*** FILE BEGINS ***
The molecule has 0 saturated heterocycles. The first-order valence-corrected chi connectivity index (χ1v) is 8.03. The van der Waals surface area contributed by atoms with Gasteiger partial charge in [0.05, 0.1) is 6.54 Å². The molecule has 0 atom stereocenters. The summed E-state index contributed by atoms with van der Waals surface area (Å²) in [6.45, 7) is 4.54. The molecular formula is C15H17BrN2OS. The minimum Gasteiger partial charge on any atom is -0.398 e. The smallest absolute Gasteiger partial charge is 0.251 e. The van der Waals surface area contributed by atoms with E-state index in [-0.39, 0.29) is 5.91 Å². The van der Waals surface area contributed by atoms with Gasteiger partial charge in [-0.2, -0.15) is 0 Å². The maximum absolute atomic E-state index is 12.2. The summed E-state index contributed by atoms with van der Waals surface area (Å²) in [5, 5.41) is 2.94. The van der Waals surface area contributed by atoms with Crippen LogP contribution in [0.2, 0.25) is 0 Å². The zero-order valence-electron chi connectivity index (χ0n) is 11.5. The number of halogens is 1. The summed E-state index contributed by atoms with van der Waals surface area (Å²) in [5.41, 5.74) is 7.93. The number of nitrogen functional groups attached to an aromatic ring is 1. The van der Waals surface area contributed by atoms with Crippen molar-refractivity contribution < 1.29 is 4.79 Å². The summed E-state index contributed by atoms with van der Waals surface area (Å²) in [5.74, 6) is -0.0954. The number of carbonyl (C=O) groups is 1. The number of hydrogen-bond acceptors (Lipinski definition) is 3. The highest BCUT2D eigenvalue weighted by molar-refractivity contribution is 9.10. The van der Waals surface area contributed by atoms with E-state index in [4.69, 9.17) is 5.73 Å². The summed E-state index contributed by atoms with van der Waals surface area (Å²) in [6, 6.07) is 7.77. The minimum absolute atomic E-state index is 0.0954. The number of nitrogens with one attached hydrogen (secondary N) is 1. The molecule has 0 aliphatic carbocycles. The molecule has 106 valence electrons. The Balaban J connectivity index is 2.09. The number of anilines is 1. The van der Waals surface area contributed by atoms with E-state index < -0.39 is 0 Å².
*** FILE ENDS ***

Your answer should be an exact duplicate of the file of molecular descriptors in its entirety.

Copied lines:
The molecule has 0 saturated heterocycles. The first-order valence-corrected chi connectivity index (χ1v) is 8.03. The van der Waals surface area contributed by atoms with Gasteiger partial charge in [0.05, 0.1) is 6.54 Å². The molecule has 0 atom stereocenters. The summed E-state index contributed by atoms with van der Waals surface area (Å²) in [6.45, 7) is 4.54. The molecular formula is C15H17BrN2OS. The minimum Gasteiger partial charge on any atom is -0.398 e. The smallest absolute Gasteiger partial charge is 0.251 e. The van der Waals surface area contributed by atoms with E-state index in [-0.39, 0.29) is 5.91 Å². The van der Waals surface area contributed by atoms with Gasteiger partial charge in [-0.2, -0.15) is 0 Å². The maximum absolute atomic E-state index is 12.2. The summed E-state index contributed by atoms with van der Waals surface area (Å²) in [5, 5.41) is 2.94. The van der Waals surface area contributed by atoms with Crippen LogP contribution in [0.2, 0.25) is 0 Å². The zero-order valence-electron chi connectivity index (χ0n) is 11.5. The number of halogens is 1. The summed E-state index contributed by atoms with van der Waals surface area (Å²) in [5.41, 5.74) is 7.93. The number of nitrogen functional groups attached to an aromatic ring is 1. The van der Waals surface area contributed by atoms with Crippen molar-refractivity contribution < 1.29 is 4.79 Å². The summed E-state index contributed by atoms with van der Waals surface area (Å²) in [5.74, 6) is -0.0954. The number of carbonyl (C=O) groups is 1. The number of hydrogen-bond acceptors (Lipinski definition) is 3. The highest BCUT2D eigenvalue weighted by molar-refractivity contribution is 9.10. The van der Waals surface area contributed by atoms with E-state index in [4.69, 9.17) is 5.73 Å². The summed E-state index contributed by atoms with van der Waals surface area (Å²) in [6, 6.07) is 7.77. The minimum absolute atomic E-state index is 0.0954. The number of nitrogens with one attached hydrogen (secondary N) is 1. The molecule has 0 aliphatic carbocycles. The molecule has 106 valence electrons. The Balaban J connectivity index is 2.09. The number of anilines is 1. The van der Waals surface area contributed by atoms with E-state index < -0.39 is 0 Å².